T.D.S.: investigation, methodology, formal analysis, writing—original draft, visualisation. E.L.: investigation, methodology, formal analysis, writing—review and editing. E.D.M.: Resources, writing—review and editing. W.H.: resources, writing—review and editing. N.D.G.: recourses, writing—review and editing. A.R.D.V.: writing—review and editing, funding acquisition. T.D.: methodology, formal analysis, writing—review and editing, supervision. K.V.: methodology, formal analysis, writing—review and editing, supervision, funding acquisition. All authors have read and agreed to the published version of the manuscript.

Funding

This work was supported by Ghent University and the IMPROVED project. The IMPROVED project is financed by the Interreg V Flanders—The Netherlands program, a program for transregional collaboration with financial support from the European Regional Development Fund. More info: www.grensregio.eu and www.improvedwater.eu. TD holds a postdoctoral fellowship of the Research Foundation—Flanders (FWO) via grant 12ZO420N. The authors also wish to thank the Special Research Fund (BOF), UGent (grant BOF15/BAS/062, grant BOF01P03516 and grant 24J069-17).

Acknowledgments

The authors wish to thank Saarschmiede for the supply of NiCrMoV steam turbine steel and Kurita for the supply of OLDA.

Conflicts of Interest

The authors declare no conflict of interest.

References

  1. Kluck, R.; Torres, J.; Antompietri, A.; Rivera, J. Experiences Using Neutralizing Amines to Control pH and Minimize FAC in a Combined-Cycle Power Plant. Power Plant Chem. 2010, 13, 94–103. [Google Scholar]
  2. Tsubakizaki, S.; Takada, M.; Suto, T.; Kawashima, H.; Ichihara, T.; Yoshida, A. Achievement on OT (Oxygenated Feed-Water Treatment) Application and Introduction of Countermeasures for Powdered Scale Deposit. Mitsubishi Heavy Ind. Tech. Rev. 2012, 49, 24–28. [Google Scholar]
  3. United States General Accounting Office. Nuclear Regulation: Action Needed to Ensure That Utilities Monitor and Repair Pipe Damage. GAO/RCED-88-73 Pipe Degradation; 1988. Available online: https://www.gao.gov/assets/150/146211.pdf (accessed on 20 April 2020).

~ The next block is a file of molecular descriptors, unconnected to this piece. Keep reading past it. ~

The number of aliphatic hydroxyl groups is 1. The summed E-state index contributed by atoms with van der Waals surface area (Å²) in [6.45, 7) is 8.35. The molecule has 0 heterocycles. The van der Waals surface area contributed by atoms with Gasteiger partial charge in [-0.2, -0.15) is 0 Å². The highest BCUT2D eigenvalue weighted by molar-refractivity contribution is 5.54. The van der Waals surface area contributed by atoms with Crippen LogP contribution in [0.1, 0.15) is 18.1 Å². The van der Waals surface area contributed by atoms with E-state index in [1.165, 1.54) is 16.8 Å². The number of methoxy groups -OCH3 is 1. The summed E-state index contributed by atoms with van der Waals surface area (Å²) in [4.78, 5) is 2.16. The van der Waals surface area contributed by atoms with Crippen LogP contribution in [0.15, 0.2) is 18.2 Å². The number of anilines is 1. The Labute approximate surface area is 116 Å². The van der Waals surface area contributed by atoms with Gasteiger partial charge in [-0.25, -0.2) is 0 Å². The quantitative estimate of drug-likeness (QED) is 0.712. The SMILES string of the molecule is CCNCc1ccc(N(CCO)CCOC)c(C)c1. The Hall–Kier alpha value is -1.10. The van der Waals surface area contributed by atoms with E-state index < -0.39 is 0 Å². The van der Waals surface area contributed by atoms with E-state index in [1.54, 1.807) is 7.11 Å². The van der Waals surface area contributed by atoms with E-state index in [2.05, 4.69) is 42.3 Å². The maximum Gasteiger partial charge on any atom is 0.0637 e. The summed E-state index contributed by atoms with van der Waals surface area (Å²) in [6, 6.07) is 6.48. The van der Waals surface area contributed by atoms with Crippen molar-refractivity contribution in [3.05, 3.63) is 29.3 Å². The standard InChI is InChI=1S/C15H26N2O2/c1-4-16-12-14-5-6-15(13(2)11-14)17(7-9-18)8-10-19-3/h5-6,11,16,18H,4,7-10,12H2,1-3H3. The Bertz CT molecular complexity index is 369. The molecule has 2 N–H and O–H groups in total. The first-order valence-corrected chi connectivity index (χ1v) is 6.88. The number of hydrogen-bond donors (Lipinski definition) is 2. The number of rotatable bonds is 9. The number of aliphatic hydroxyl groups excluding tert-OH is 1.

4. Buecker, B. Flow-Accelerated Corrosion: A Critical Issue Revisited. Power Eng. 2007, 111, 20–23. [Google Scholar]
  5. Buecker, B. The Evolution of Power Plant Water/Steam Chemistry. Power Eng. 2012, 116. Available online: https://www.power-eng.com/2012/10/01/the-evolution-power-plant-water-steam-chemistry/#gref (accessed on 19 July 2019).
  6. Dooley, R.B. Flow-Accelerated Corrosion in Fossil and Combined Cycle/HRSG Plants. Power Plant Chem. 2008, 10, 68–89. [Google Scholar]
  7. Uchida, S.; Naitoh, M.; Uehara, Y.; Okada, H.; Hiranuma, N.; Sugino, W.; Koshizuka, S.; Lister, D.H. Evaluation Methods for Corrosion Damage of Components in Cooling Systems of Nuclear Power Plants by Coupling Analysis of Corrosion and Flow Dynamics (III): Evaluation of Wall Thinning Rate with the Coupled Model of Static Electrochemical Analysis and Dynamic Double Oxide Layer Analysis. J. Nucl. Sci. Technol. 2009, 46, 31–40. [Google Scholar] [CrossRef]
  8. Uchida, S.; Naitoh, M.; Okada, H.; Uehara, Y.; Koshizuka, S. Evaluation of flow accelerated corrosion by coupled analysis of corrosion and flow dynamics. Relationship of oxide film thickness, hematite/magnetite ratio, ECP and wall thinning rate. Nucl. Eng. Des. 2011, 241, 4585–4593. [Google Scholar] [CrossRef]
  9. Jack, M.; Weerakul, S.; Lister, D.H. The Interaction of a Film-Forming Amine with Surfaces of a Recirculating Experimental Water Loop. In Proceedings of the International Conference on Heat Exchanger Fouling and Cleaning, Dublin, Ireland, 7–12 June 2015; pp. 112–118. [Google Scholar]
  10. Gasnier, C.; Lister, D.H. The Effects of Chemical Additives on Magnetite Deposition in Boiling Heat Transfer. In Proceedings of the International Conference on Heat Exchanger Fouling and Cleaning, Budapest, Hungary, 9–14 June 2013; pp. 85–93. [Google Scholar]
  11. Gasnier, C. The Effect of Chemical Additives on the Deposition of Magnetite onto Alloy-800 under Nucleate Boiling Heat Transfer, Master of Science in Engineering. Master’s Thesis, The University of New Brunswick, Fredericton, NB, Canada, 2014. [Google Scholar]
  12. Phosphate and NaOH Treatments for the Steam-Water Circuits of Drum Boilers of Fossil and Combined Cycle/HRSG Power Plants; International Association for the Properties of Water and Steam: Stockholm, Sweden, 2015.
  13. Baghni, I.M.; Zwebek, A.I. Using of congruent phosphate as equilibrium phosphate boilers water treatment. In Disaster Management and Human Health Risk: Reducing Risk, Improving Outcomes; WIT Press: Southampton, UK, 2009; pp. 159–169. [Google Scholar] [CrossRef][Green Version]
  14. Selby, A. Caustic Treatment of Electric Utility Drum Boilers. Mater. Perform. 2009, 48, 39–43. [Google Scholar]
  15. Dooley, R.B.; Bursik, A. Caustic Gouging. Power Plant Chem. 2010, 12, 188–192. [Google Scholar]